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Morphological studies of graft copolymers with different molecular architectures
The effects of phase behavior and the molecular architecture on morphological behavior of graft copolymers for three types of architectures have been investigated. In Chapter 2, the effects of homopolymer on the formation of T-junction grain boundaries have been studied in a blend of polyisoprene homopolymer and a single graft block copolymer I2S with two equal length blocks of polyisoprene and one arm of polystyrene linked at a common junction point. While T-junctions were previously observed to be quite rare compared to other tilt grain boundary morphologies such as chevrons and omegas, they were found in abundance in the blend used in the current study. Simple free energy calculations show that the homopolymer present in the blend stabilizes the cylindrical curvature of the end caps, rendering the T-junction morphology more stable in blends than in neat block copolymers. This agrees with the observed greater frequency of occurrence of the T-junctions in our blend sample than in neat block copolymers. In Chapter 3, we report the observation of a lyotropic phase transition between the lamellar and cylindrical morphologies in a mixture of polystyrene-polyisoprene Y-shaped single graft copolymer with a lower molecular weight homopolyisoprene. The nature of the intermediate structures which form as the transition progresses has been examined via transmission electron microscopy (TEM) and Wigner-Seitz cell analysis with simple free energy arguments. The shapes of grains of cylindrical morphology have been analyzed via an adaptation of Wulff construction and simple interfacial free energy calculations. In Chapter 4, nucleation of cylindrical morphology at chevron, omega and T-junction grain boundaries is observed in blends of homopolyisoprene and I2S single graft block copolymer in which two arms of polyisoprene (PI) and one arm of polystyrene (PS) are linked at a common junction point. Chapter 5 and Chapter 6 discuss the morphological behavior of organic-inorganic randomly grafted copolymers and trifunctional multigraft copolymers, respectively. By applying the results from the recently established mean-field theory, we study the microphase segregation of organic-inorganic randomly grafted copolymers. For trifunctional multigraft copolymers, "constituting block copolymer concept" is used to understand their morphological behavior.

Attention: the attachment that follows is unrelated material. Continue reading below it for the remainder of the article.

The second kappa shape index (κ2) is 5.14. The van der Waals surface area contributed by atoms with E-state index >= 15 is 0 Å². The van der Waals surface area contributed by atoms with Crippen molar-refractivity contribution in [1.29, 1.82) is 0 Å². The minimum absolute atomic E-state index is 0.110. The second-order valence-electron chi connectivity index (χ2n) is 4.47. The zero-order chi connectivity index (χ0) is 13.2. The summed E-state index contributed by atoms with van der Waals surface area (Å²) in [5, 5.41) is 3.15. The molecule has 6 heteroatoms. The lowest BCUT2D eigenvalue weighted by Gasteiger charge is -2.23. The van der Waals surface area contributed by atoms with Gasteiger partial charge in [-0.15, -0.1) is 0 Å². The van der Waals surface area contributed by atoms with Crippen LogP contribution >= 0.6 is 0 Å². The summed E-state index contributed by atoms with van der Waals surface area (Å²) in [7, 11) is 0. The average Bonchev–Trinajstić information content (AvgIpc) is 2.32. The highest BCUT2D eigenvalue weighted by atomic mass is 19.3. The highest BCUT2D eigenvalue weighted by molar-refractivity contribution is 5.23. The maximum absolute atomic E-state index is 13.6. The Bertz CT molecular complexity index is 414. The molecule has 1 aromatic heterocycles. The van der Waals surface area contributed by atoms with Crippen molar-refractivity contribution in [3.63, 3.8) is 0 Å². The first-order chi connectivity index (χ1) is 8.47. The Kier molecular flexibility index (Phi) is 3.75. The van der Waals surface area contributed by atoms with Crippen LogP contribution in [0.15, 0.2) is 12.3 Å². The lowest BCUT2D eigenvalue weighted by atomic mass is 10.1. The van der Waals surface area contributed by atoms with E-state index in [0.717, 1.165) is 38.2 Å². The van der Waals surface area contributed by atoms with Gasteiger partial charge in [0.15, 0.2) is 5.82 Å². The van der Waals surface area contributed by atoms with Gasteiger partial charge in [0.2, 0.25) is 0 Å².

Burgaz, Engin, "Morphological studies of graft copolymers with different molecular architectures" (2006). Doctoral Dissertations Available from Proquest. AAI3212725.